February 19, 2011 News Post
Article by: James Novak, Phoenix DUI and Criminal Defense Attorney
According to the official ADHS website, the public comment period for the draft rules closed February 18, 2011 as expected. The ADHS stated their target date to publish the final rules is March 28, 2011.

The ADHS will be reviewing the more than 1,000 comments they received electronically and 150 verbal comments provided during public comment sessions, on this second and final round of soliciting public feedback. Abut 1,000 comments were submitted for the initial draft rules. The ADHS plans to make the comments available to the public in the near future.

When you think about the hundreds of thousands of people who voted one way or the other, on Prop 203 back in November 2010, the number of comments, (approximately 2,150) pales in comparison.

So here we are, with implementation around the corner. Arizona residents were given their chance to vote, and provide constructive input regarding the Medical Marijuana Act rules. Each city in Arizona will administer the Medical Marijuana Law by adopting the final rules as they see best fit for their city.

There will be those who have significant interests or who will be greatly affected by the law, and are still unhappy with the final outcome following all due processes. With respect to those, they have one final option to act: Put simply, move…to another city or state. Like it or not, that’s the way it is.

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Public comments on the Arizona Medical Marijuana Act initial rules obviously had an impact based on the new rules posted January 31, 2011 by ADHS.

February 3, 2011 Post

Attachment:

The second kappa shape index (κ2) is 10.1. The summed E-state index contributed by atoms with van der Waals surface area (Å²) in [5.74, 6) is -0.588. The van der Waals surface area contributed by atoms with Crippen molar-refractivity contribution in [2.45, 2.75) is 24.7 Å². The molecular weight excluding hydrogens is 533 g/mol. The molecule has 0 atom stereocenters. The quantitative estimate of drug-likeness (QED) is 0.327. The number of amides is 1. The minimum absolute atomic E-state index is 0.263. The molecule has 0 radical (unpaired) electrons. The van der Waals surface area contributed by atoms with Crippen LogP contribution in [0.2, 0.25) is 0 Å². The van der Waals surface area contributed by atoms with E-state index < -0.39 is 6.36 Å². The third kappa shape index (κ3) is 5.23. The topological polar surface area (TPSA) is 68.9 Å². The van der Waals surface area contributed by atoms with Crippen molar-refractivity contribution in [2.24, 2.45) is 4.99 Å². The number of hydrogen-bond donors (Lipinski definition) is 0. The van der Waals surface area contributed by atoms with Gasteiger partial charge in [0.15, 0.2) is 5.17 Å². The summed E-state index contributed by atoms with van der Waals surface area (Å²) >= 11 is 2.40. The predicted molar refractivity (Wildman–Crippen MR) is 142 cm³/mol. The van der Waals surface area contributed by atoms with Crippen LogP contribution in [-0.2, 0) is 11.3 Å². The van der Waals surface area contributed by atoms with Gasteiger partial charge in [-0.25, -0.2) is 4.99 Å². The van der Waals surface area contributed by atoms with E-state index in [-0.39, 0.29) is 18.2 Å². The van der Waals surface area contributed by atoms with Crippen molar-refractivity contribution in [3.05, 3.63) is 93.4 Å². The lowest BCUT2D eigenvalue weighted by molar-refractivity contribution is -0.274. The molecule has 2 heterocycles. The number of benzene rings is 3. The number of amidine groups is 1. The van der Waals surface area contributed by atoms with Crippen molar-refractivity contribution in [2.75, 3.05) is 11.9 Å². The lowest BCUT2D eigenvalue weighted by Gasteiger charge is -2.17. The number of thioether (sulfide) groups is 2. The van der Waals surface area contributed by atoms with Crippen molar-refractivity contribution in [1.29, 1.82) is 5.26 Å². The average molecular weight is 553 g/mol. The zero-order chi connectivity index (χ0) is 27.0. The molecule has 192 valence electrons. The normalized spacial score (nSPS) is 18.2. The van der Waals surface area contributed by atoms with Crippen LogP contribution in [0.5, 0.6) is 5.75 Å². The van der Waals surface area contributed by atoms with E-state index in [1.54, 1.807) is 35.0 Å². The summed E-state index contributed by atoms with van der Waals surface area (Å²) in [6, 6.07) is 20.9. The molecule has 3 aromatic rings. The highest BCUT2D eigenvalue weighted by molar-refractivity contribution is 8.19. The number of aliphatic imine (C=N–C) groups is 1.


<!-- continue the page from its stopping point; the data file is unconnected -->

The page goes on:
Article by: James Novak, Phoenix DUI and Criminal Defense Attorney
It seems like just yesterday the votes on AZ Prop 203 were finally counted, and the law passed. Yet, here we are just a few months away from implementation.New revised rules were posted January 31, 2011 on the official ADHS website. The public has until February 18, 2011 to post electronic comments to the revised rules. Revisions were made in part based on comments contributed by the public after the initial draft rules were drafted and posted.

If you are following the events leading to implementation, mark your calendars for the next important dates that were published on the ADHS website:

1) March 28, 2011 – Final rules will be published by ADHS. These rules will l be the ones used for implementation of the Arizona Medical Marijuana Act.

2) April 2011 – Applications will be accepted and considered by ADHS for patients and caregivers who meet the required qualifications.

3) May 1, 2011: applications will be accepted and considered for dispensary registration certificates by AHDS.

ADHS will consider public comments on the revised rules until February 18, 2011. Based on the amount of changes made which can be viewed on the ADHS website, your opinions on the Arizona Medical Marijuana Act initial rules made a difference. Just the votes, every one was considered and counted. Many had regrets one way or the other if they did not vote when they had the chance on AZ Proposition 203. Don’t pass up another chance to post a constructive comment on the new rules.